(Bloomberg Opinion) -- There are short- and long-term reasons why Barrick Gold Corp.’s latest approach to Newmont Mining Corp. has fallen on deaf ears.
The short-term one is straightforward. As my colleague Liam Denning wrote on Monday, even if you believe some rubbery synergy estimates, the $17.8 billion deal just didn’t look very generous to the shareholders of Colorado-based Newmont that Barrick Chief Executive Officer Mark Bristow is trying to woo.
Long-term considerations would seem to argue against that, though. It’s true that Toronto-based Barrick’s proposed share-exchange ratio would see Newmont shareholders bought out for about $1.6 billion less than their company is worth, based on stock prices on the eve of the deal.
Still, next to the $6.9 billion of free cash flow the two companies are forecast to produce over the next three years alone, the number looks rather small. Or consider mining firms’ decade-long scales, where a switch between a 5 percent and 10 percent discount rate can change the value of an individual pit by billions of dollars.
The ore reserves of a combined Newmont-Barrick would run to about 128 million troy ounces, more than the central bank gold holdings of Germany. An investor who walked away from such a deal might be no smarter than one who, say, refused to buy Apple Inc. in 2002 because its price-earnings ratio was too high.
Well, up to a point. There’s a long-term reason why a deal doesn’t offer much to Newmont shareholders, too: It doesn’t give them anything they want that they don’t already have.
You can get an idea of this by doing a rough discounted cash flow analysis of the world’s big mines. By our estimate, there are no more than about 30 that are worth more than $1 billion at current prices:
At the top is the sprawling group of mines that the two companies operate in Nevada. One of these – the high-grade, long-life Turquoise Ridge pit – is already a joint venture between them, and both sides ultimately want to do the same to the rest of their pits in the state. Such a deal would create the most valuable gold mining complex in the world, worth around $14 billion at current gold prices and a 10 percent discount rate – more than the entire market capitalization of Newcrest Mining Ltd., the third-biggest gold miner by reserves.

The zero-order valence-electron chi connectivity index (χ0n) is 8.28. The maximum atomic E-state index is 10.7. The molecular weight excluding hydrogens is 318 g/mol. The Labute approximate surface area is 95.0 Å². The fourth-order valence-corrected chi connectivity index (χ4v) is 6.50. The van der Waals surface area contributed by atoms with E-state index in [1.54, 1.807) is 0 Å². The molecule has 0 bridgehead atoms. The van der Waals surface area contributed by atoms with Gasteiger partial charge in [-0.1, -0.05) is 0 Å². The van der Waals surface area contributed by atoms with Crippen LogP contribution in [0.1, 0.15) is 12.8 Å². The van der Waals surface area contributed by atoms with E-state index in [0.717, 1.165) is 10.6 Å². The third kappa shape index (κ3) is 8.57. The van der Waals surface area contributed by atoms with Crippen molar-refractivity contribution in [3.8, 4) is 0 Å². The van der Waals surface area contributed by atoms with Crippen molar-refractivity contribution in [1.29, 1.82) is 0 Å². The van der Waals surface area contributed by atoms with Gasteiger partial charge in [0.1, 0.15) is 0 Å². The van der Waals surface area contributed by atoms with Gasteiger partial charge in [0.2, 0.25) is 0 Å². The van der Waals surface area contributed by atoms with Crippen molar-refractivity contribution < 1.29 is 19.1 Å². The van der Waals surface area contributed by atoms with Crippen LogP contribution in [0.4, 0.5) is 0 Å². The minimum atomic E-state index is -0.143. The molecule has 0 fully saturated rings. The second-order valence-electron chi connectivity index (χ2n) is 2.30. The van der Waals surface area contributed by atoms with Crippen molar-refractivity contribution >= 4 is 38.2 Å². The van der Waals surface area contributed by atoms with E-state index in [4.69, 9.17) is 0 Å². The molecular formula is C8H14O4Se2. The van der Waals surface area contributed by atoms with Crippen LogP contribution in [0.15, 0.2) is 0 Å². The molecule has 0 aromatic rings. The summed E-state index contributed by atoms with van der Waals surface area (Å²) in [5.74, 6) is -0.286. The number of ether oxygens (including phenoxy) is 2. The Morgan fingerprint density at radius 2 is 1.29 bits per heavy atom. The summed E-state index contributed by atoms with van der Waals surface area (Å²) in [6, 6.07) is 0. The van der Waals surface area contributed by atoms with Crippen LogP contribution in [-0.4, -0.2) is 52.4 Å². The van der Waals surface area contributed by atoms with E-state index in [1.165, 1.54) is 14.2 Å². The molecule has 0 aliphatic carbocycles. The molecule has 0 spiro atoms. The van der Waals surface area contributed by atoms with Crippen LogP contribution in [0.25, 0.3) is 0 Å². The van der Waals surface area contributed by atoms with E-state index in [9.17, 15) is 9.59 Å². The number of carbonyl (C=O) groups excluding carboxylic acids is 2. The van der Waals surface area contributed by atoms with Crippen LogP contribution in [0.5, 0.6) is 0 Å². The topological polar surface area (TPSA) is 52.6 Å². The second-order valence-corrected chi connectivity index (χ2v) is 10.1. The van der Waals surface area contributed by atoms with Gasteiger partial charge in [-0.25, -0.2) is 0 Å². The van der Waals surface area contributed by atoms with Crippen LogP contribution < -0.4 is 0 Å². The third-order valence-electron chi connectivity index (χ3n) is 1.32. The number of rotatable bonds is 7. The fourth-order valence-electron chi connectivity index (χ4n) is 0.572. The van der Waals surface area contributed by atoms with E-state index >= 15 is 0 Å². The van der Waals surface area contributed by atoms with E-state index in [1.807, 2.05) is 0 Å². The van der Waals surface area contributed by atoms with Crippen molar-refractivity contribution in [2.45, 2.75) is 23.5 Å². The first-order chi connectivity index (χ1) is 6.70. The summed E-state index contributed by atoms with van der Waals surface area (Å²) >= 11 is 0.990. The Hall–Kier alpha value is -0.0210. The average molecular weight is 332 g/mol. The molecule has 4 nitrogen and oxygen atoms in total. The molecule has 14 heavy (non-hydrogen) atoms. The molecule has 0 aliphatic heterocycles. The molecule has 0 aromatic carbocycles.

What’s left after that, though? The Barrick-controlled Pueblo Viejo in the Dominican Republic is another star mine, but Newmont is already on track to get its share of cash flows via the planned takeover of Goldcorp Inc., which owns the remaining 40 percent. The same goes for the aging Kalgoorlie project in Australia, a 50-50 venture between Barrick and Newmont.
Beyond those, the asset base is looking rather threadbare. Barrick’s remaining large mines are either high-cost (Porgera, Veladero, Hemlo); in less-attractive jurisdictions (its Tanzanian mines and other African pits inherited from Randgold) or both (Porgera). Peru’s Lagunas Norte, in some ways the best of the remaining bunch, is eating through its reserve base so fast that Barrick was trying to sell it until a few months ago.
Buying another company’s assets doesn’t really change that deteriorating situation, so Newmont’s management is probably right to be skeptical. Its shareholders seem to agree, and drove the stock down 6.7 percent in the first three days since the proposal was announced.
Bristow has built a reputation as a great developer of new mines, and there are some 89 million ounces of resources on Barrick’s books that aren’t considered economic enough to classify as reserves. Perhaps he should start working on that pile of rock before running his ruler over another company’s books.
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David Fickling is a Bloomberg Opinion columnist covering commodities, as well as industrial and consumer companies. He has been a reporter for Bloomberg News, Dow Jones, the Wall Street Journal, the Financial Times and the Guardian.
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